The first display evokes the ambiguous nature of Protestant missions through a few selected objects, photographs and engravings. Though the first, ill-fated missions set forth as early as the sixteenth century, our focus here is on the great nineteenth-century missionary societies. Their main objective – to spread the Gospel – went hand in hand with European colonial expansion. Protestant missions, albeit deeply influenced by the emotional and literal-minded spirituality of the Revival well into the twentieth century, also made a tangible contribution in the form of schools and dispensaries. Little by little, the missionary ideal spread to every branch of Protestantism, and missions increasingly saw their purpose as defending the interests of indigenous peoples. Not infrequently, they aided decolonisation by providing people with the tools of their emancipation, notably through an extensive school system and a Protestant ethic that emphasised human dignity. In other words, the focus of missions progressively shifted from individual conversion – an often difficult task in societies with communal social structures – to the promotion of mutually enriching cultural exchanges, development projects and North-South partnerships. Twentieth-century liberation theology evidently played a pivotal role in bringing about this change. From this point on, the message of the Gospel was proclaimed by pastors from local churches, whose often phenomenal growth can be ascribed to a more culturally appropriate interpretation of faith. This account of missions is exemplified by the Zambezi expedition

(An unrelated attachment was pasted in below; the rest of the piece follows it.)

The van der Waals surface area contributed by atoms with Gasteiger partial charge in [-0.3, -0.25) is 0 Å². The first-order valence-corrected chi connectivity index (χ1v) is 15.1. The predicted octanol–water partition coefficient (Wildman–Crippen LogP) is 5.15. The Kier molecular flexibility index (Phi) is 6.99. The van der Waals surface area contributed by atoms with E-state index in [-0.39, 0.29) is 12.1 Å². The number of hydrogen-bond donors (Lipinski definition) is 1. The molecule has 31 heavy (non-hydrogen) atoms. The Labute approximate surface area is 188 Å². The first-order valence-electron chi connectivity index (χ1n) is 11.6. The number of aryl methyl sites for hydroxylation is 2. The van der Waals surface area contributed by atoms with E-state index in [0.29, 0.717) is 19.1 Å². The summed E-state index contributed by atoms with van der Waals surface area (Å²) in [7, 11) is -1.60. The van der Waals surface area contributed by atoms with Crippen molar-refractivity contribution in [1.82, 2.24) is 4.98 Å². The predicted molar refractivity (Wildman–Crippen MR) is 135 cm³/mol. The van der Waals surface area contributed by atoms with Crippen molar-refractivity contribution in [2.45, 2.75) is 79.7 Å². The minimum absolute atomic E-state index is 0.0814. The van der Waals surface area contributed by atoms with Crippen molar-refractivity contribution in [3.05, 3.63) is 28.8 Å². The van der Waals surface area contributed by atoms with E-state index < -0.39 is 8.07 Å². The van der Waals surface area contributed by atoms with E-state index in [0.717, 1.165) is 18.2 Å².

led by the “French Livingstone”, François Coillard (1834-1904). It was a long and surprising path that led from the arrival of the first missionary in Lesotho, in 1857, to the meeting, in 1968, of Pastor Charles Bonzon, director of the Société des missions évangeliques de Paris, and Kenneth Kauda, Zambia’s first president, elected in 1962, who, before spearheading Zambia’s liberation struggle, had been educated at a mission school in Lubwa.